Burton v. Commissioner of Social Security

Filing 22

ORDER denying 19 Motion of plaintiff for Summary Judgment; granting 20 Motion of defendant for Summary Judgment. Signed by Magistrate Judge Stephanie A Gallagher on 2/9/2017. (jnls, Deputy Clerk)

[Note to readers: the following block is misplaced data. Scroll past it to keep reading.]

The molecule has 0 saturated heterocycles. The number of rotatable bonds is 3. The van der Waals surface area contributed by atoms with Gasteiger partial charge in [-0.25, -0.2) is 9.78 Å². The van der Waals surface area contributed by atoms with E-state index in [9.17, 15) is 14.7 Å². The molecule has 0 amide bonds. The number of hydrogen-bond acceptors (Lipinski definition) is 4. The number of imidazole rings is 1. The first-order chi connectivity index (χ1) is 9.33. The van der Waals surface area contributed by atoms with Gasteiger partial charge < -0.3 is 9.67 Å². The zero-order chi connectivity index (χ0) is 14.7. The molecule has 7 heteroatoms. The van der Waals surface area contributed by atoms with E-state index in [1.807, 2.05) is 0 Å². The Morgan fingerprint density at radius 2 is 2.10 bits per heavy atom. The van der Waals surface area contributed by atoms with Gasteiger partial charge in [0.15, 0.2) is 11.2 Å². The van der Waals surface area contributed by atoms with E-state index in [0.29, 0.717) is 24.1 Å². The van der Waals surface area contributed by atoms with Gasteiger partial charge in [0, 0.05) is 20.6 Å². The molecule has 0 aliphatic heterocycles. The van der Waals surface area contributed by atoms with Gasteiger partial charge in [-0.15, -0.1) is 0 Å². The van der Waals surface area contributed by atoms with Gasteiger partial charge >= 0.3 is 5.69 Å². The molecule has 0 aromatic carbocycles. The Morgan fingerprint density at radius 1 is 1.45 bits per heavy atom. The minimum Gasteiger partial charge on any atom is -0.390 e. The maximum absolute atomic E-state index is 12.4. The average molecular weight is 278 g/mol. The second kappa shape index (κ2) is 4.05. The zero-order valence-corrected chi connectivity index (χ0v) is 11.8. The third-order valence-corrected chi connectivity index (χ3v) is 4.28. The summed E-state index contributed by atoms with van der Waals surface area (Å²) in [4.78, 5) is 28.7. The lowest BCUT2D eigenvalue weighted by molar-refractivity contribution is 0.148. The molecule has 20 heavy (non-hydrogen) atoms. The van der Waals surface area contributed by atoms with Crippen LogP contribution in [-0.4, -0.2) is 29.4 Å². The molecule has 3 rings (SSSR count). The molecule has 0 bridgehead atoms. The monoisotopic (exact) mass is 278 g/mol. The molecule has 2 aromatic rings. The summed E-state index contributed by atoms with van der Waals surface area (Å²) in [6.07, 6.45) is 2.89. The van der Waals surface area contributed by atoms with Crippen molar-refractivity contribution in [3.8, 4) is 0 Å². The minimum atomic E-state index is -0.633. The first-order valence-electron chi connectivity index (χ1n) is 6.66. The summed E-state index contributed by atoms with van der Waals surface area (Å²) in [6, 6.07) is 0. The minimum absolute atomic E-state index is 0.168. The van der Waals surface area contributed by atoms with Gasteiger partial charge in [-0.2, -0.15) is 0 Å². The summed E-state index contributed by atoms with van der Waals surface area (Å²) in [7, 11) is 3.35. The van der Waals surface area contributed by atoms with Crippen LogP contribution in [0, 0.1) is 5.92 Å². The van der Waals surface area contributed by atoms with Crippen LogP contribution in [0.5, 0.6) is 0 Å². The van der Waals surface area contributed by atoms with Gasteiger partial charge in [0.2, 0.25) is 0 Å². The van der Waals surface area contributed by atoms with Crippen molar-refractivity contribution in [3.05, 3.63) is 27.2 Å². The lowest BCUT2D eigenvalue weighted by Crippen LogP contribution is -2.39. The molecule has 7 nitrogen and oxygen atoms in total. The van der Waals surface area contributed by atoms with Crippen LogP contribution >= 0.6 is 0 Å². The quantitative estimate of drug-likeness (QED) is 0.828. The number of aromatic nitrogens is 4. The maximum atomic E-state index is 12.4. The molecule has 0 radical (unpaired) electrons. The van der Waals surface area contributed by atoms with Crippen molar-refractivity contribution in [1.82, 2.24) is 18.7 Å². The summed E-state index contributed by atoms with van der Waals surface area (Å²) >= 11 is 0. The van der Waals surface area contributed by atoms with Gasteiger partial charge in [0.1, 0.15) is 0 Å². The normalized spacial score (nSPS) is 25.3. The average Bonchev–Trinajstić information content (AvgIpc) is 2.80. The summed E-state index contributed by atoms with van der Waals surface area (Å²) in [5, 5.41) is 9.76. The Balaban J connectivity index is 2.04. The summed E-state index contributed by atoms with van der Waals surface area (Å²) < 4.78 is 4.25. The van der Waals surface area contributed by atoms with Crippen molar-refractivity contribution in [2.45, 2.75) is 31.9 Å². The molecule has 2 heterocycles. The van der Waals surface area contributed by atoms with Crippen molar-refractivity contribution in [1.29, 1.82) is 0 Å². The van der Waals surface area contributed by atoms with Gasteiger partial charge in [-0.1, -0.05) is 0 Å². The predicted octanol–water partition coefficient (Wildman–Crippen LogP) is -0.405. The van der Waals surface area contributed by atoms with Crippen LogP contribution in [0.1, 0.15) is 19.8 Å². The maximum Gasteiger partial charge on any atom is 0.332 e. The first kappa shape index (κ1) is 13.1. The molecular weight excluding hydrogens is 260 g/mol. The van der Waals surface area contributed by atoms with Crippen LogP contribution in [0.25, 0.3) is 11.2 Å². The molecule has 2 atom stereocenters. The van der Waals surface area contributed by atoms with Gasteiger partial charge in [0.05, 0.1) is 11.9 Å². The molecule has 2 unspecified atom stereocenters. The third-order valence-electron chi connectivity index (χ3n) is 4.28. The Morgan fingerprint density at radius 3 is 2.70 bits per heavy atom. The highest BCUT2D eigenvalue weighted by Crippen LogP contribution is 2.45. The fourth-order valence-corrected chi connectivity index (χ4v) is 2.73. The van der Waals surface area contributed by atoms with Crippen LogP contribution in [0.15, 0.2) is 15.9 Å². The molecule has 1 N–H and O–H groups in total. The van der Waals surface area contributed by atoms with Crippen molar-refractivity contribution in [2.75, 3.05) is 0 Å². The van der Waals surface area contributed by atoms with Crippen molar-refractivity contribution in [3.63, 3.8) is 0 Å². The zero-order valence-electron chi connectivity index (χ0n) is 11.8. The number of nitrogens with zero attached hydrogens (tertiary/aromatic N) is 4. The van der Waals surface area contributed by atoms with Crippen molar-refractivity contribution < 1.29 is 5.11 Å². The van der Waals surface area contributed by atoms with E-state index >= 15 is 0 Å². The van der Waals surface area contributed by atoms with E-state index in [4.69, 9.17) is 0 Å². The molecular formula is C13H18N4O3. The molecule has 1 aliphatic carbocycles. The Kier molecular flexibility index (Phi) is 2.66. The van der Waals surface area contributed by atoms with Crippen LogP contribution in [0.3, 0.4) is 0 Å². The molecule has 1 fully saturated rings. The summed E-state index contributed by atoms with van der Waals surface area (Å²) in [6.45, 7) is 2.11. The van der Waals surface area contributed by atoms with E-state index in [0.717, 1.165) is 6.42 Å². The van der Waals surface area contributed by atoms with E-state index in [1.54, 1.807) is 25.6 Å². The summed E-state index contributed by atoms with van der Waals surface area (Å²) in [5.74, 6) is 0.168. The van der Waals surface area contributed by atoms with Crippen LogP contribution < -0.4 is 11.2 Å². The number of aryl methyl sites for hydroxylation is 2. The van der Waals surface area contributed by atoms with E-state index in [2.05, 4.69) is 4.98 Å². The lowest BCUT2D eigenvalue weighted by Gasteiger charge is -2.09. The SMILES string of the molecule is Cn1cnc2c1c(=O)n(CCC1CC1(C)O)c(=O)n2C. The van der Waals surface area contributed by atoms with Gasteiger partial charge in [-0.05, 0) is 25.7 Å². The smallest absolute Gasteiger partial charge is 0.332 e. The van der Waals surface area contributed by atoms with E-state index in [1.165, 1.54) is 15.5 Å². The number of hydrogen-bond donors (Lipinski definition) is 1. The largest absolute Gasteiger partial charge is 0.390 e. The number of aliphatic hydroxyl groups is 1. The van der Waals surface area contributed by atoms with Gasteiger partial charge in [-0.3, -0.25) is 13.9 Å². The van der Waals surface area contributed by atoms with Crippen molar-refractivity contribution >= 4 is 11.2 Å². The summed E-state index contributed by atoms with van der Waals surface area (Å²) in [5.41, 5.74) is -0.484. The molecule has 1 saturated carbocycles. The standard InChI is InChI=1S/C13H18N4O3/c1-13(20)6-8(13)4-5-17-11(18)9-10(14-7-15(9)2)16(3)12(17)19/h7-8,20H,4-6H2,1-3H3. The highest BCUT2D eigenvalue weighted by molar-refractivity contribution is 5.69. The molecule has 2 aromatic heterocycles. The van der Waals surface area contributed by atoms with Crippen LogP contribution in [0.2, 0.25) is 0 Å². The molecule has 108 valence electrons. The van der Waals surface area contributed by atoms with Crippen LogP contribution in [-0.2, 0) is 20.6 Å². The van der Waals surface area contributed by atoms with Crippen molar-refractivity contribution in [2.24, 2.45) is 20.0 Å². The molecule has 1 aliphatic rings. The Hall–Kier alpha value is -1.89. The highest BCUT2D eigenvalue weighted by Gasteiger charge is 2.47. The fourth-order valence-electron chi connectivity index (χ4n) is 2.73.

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UNITED STATES DISTRICT COURT DISTRICT OF MARYLAND CHAMBERS OF STEPHANIE A. GALLAGHER UNITED STATES MAGISTRATE JUDGE 101 WEST LOMBARD STREET BALTIMORE, MARYLAND 21201 (410) 962-7780 Fax (410) 962-1812 February 9, 2017 LETTER TO COUNSEL RE: Kathryn Anne Burton v. Commissioner, Social Security Administration; Civil No. SAG-15-3947 Dear Counsel: On December 24, 2015, Plaintiff Kathryn Anne Burton petitioned this Court to review the Social Security Administration’s final decision to deny her claim for Disability Insurance Benefits (“DIB”). (ECF No. 1). I have considered the parties’ cross-motions for summary judgment, and Ms. Burton’s reply. (ECF Nos. 19, 20, 21). I find that no hearing is necessary. See Loc. R. 105.6 (D. Md. 2016). This Court must uphold the decision of the Agency if it is supported by substantial evidence and if the Agency employed proper legal standards. See 42 U.S.C. §§ 405(g), 1383(c)(3); Craig v. Chater, 76 F.3d 585, 589 (4th Cir. 1996). Under that standard, I will deny Ms. Burton’s motion, grant the Commissioner’s motion, and affirm the ALJ’s decision. This letter explains my rationale. Ms. Burton filed her claim for benefits on April 26, 2010, alleging a disability onset date of January 15, 2010. (Tr. 166-72). Her claim was denied initially and on reconsideration. (Tr. 88-91, 95-101). A hearing was held on July 17, 2014, before an Administrative Law Judge (“ALJ”). (Tr. 30-72). Following the hearing, the ALJ determined that Ms. Burton was not disabled within the meaning of the Social Security Act during the relevant time frame. (Tr. 1229). The Appeals Council denied Ms. Burton’s request for review. (Tr. 1-6). Thus, the ALJ’s decision constitutes the final, reviewable decision of the Agency. The ALJ found that Ms. Burton suffered from the severe impairments of bipolar disorder, anxiety disorder, and social anxiety disorder. (Tr. 17). Despite these impairments, the ALJ determined that Ms. Burton retained the residual functional capacity (“RFC”) to: perform a full range of work at all exertional levels but with the following nonexertional limitations: - She must work in a stable work environment where the work place and work process remain generally the same from day to day; and, She cannot travel as part of a job; and, A supervisor must direct activities of the employee so that they do not need to prioritize tasks; and, Kathryn Anne Burton v. Commissioner, Social Security Administration Civil No. SAG-15-3947 February 9, 2017 Page 2 - Instructions should be written as well as oral so that the claimant has something to refer to; and, She must perform goal-oriented work that is not production rate paced; and, She can perform no more than occasional decision making using several concrete variables in or from standardized situations; and, She can have no public contact either face to face or by telephone; and, She should work with things rather than people; and, She cannot perform collaborative work or work that is part of a team; and, She can work with little oversight where a supervisor may redirect or give instructions and the claimant does not need to respond except to acknowledge directives or seek clarification. (Tr. 19). After considering the testimony of a vocational expert (“VE”), the ALJ determined that Ms. Burton could perform work existing in significant numbers in the national economy and that, therefore, she was not disabled. (Tr. 24). Ms. Burton advances several arguments on appeal. Specifically, Ms. Burton contends that: (1) the ALJ assigned too little weight to the opinions of her treating physician, Dr. Bogrov; (2) that the ALJ did not properly consider her Global Assessment of Functioning (“GAF”) scores; (3) that the ALJ should have found that she met or equaled the requirements of Listing 12.04; and (4) that the jobs identified by the VE involved production demands that were inconsistent with the RFC assessment. Each argument lacks merit. Ms. Burton’s first argument is that the ALJ assigned inadequate weight to the opinions of her treating physician, Dr. Bogrov. Pl. Mot. 7-9. A treating physician’s opinion is given controlling weight when two conditions are met: 1) it is well-supported by medically acceptable clinical laboratory diagnostic techniques; and 2) it is consistent with other substantial evidence in the record. See Craig, 76 F.3d 585 (4th Cir. 1996); see also 20 C.F.R. § 404.1527(d)(2). However, where a treating source’s opinion is not supported by clinical evidence or is inconsistent with other substantial evidence, it should be accorded significantly less weight. Craig, 76 F.3d at 590. If the ALJ does not give a treating source’s opinion controlling weight, the ALJ will assign weight after applying several factors, such as, the length and nature of the treatment relationship, the degree to which the opinion is supported by the record as a whole, and any other factors that support or contradict the opinion. 20 C.F.R. § 404.1527(c)(1)-(6). The ALJ must also consider, and is entitled to rely on, opinions from non-treating doctors. See SSR 96-6p, at *3 (“In appropriate circumstances, opinions from State agency medical and psychological consultants and other program physicians and psychologists may be entitled to greater weight than the opinions of treating or examining sources.”). Here, the ALJ provided a detailed summary of Ms. Burton’s medical records during the relevant 2010-2011 time frame. (Tr. 21). The ALJ acknowledged that there were times in 2010 when Ms. Burton was extremely anxious, but that at other times she had extensive activities of daily living, reported being “back to normal” and “doing much better,” and had started looking for a job. Id. The ALJ also provided an extensive analysis of the opinions rendered by Dr. Kathryn Anne Burton v. Commissioner, Social Security Administration Civil No. SAG-15-3947 February 9, 2017 Page 3 Bogrov, assigning the opinions “limited weight” because they were contradicted by the medical evidence of record and by Ms. Burton’s activities of daily living. (Tr. 22). Additionally, the ALJ assigned “great weight” to the opinions of the non-examining State agency physicians, whose findings about Ms. Burton’s mental capacities comported with the ALJ’s RFC assessment. (Tr. 21-22). Ultimately, my review of the ALJ’s decision is confined to whether substantial evidence, in the record as it was reviewed by the ALJ, supports the decision and whether correct legal standards were applied. See Richardson v. Perales, 402 U.S. 389, 390, 404 (1971). Even, as here, if there is other evidence that may support Ms. Burton’s position, I am not permitted to reweigh the evidence or to substitute my own judgment for that of the ALJ. See Hays v. Sullivan, 907 F.2d 1453, 1456 (4th Cir. 1990). In considering the entire record, there appears to be evidence that could be marshaled to support either side’s view of the case. However, because the ALJ cited to substantial evidence to support his assignment of limited weight to Dr. Bogrov’s opinions, I must uphold her determination. Ms. Burton further contends that the ALJ’s conclusion contrasts with some of the GAF scores determined by her treating and examining medical sources. Pl. Mot. at 8, 11. However, GAF scores are not determinative of disability. See, e.g., Davis v. Astrue, Case No. JKS–09– 2545, 2010 WL 5237850, at *3 (D. Md. Dec. 15, 2010) (noting that the SSA does not endorse the use of GAF scores, and, further, that GAF scores do not correlate to the severity requirements in the mental disorder listings). Although they are not conclusive, nothing prohibits an ALJ from considering GAF scores as one component of a full analysis of the evidence of record. See, e.g., Kozel v. Astrue, No. JKS–10–2180, 2012 WL 2951554, at *10 (D. Md. July 18, 2012) (“[E]ven though a GAF score is not determinative of whether a person is disabled under SSA regulations, it may inform the ALJ’s judgment.”). Here, the ALJ fully considered the GAF scores in Ms. Burton’s record, but noted that they represent “subjective assessments of an individual’s mental state at one moment in time” and that they were “inconsistent with the claimant’s broad functioning and stable mental health status” and “not supported by Dr. Taghizadeh’s examination of the claimant.” (Tr. 22). Thus, I find no error in the ALJ’s express consideration of, and ultimate assignment of “little” or “limited” weight to Ms. Burton’s GAF scores. Next, Ms. Burton argues that the ALJ did not adequately consider Listing 12.04. Pl. Mot. 9-11. However, she does not address the specific paragraph B findings made by the ALJ and explain why those findings were inadequate. The ALJ adequately applied the special technique applicable to medical impairments and made the requisite findings in each of the four “paragraph B” criteria, citing to record evidence to support those findings. (Tr. 17-18). In particular, the ALJ found that Ms. Burton had no restriction in activities of daily living, moderate difficulties in social functioning and concentration, persistence, or pace, and no episodes of decompensation during the relevant window between her alleged onset date of January 15, 2010 and her date last insured of March 31, 2011. (Tr. 18). Accordingly, without further explanation as to the basis for Ms. Burton’s argument, I discern no error in the ALJ’s Listing analysis. Finally, Ms. Burton argues that the jobs identified by the VE have “production demands” and are thus “production rate paced employment.” Pl. Reply at 2-3. However, while Ms. Burton is correct that all jobs require some level of productivity from employees, “production rate paced employment,” as described by the ALJ at the hearing, was defined as having “to pace that work Kathryn Anne Burton v. Commissioner, Social Security Administration Civil No. SAG-15-3947 February 9, 2017 Page 4 in a specified manner” and not perform it at “a variable pace.” (Tr. 65). It is clear from the exchange at the hearing that the VE understood and defined “production rate paced employment” as the ALJ intended it. Id. Accordingly, there is no conflict between the RFC assessment and the jobs identified by the VE. For the reasons set forth herein, Ms. Burton’s Motion for Summary Judgment (ECF No. 19) is DENIED and Defendant’s Motion for Summary Judgment (ECF No. 20) is GRANTED. The Clerk is directed to CLOSE this case. Despite the informal nature of this letter, it should be flagged as an opinion and docketed as an order. Sincerely yours, /s/ Stephanie A. Gallagher United States Magistrate Judge